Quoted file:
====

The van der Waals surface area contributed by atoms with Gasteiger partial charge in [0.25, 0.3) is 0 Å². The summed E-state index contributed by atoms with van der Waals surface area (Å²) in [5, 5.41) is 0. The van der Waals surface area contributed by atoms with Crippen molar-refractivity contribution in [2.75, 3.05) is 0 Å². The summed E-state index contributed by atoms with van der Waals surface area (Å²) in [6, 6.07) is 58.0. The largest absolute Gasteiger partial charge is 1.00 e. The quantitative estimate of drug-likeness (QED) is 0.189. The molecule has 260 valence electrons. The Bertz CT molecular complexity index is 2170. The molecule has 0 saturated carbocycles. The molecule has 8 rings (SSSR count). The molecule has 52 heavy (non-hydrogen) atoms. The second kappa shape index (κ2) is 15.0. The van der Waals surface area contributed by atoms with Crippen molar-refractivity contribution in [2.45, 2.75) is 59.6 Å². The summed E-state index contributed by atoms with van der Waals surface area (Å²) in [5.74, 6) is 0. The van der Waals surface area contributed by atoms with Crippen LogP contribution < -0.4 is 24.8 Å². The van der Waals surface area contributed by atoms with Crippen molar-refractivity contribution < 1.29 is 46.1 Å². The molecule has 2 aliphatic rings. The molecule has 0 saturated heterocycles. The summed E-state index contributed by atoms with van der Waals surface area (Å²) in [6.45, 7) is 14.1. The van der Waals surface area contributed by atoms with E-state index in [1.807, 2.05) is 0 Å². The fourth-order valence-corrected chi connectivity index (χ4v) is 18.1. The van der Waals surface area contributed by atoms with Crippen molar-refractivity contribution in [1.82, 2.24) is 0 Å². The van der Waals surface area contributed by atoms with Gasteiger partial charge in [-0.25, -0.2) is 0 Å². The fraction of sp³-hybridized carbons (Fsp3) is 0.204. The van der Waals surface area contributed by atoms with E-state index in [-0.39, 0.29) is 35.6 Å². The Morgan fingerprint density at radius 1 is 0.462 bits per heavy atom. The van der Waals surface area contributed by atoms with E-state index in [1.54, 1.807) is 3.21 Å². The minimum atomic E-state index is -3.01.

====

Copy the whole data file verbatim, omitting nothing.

The van der Waals surface area contributed by atoms with Gasteiger partial charge in [0.25, 0.3) is 0 Å². The summed E-state index contributed by atoms with van der Waals surface area (Å²) in [5, 5.41) is 0. The van der Waals surface area contributed by atoms with Crippen molar-refractivity contribution in [2.75, 3.05) is 0 Å². The summed E-state index contributed by atoms with van der Waals surface area (Å²) in [6, 6.07) is 58.0. The largest absolute Gasteiger partial charge is 1.00 e. The quantitative estimate of drug-likeness (QED) is 0.189. The molecule has 260 valence electrons. The Bertz CT molecular complexity index is 2170. The molecule has 0 saturated carbocycles. The molecule has 8 rings (SSSR count). The molecule has 52 heavy (non-hydrogen) atoms. The second kappa shape index (κ2) is 15.0. The van der Waals surface area contributed by atoms with Crippen molar-refractivity contribution in [2.45, 2.75) is 59.6 Å². The summed E-state index contributed by atoms with van der Waals surface area (Å²) in [5.74, 6) is 0. The van der Waals surface area contributed by atoms with Crippen LogP contribution < -0.4 is 24.8 Å². The van der Waals surface area contributed by atoms with Crippen molar-refractivity contribution < 1.29 is 46.1 Å². The molecule has 2 aliphatic rings. The molecule has 0 saturated heterocycles. The summed E-state index contributed by atoms with van der Waals surface area (Å²) in [6.45, 7) is 14.1. The van der Waals surface area contributed by atoms with E-state index in [1.807, 2.05) is 0 Å². The fourth-order valence-corrected chi connectivity index (χ4v) is 18.1. The van der Waals surface area contributed by atoms with Crippen molar-refractivity contribution in [1.82, 2.24) is 0 Å². The van der Waals surface area contributed by atoms with Gasteiger partial charge in [-0.25, -0.2) is 0 Å². The fraction of sp³-hybridized carbons (Fsp3) is 0.204. The van der Waals surface area contributed by atoms with E-state index in [-0.39, 0.29) is 35.6 Å². The Morgan fingerprint density at radius 1 is 0.462 bits per heavy atom. The van der Waals surface area contributed by atoms with E-state index in [1.54, 1.807) is 3.21 Å². The minimum atomic E-state index is -3.01.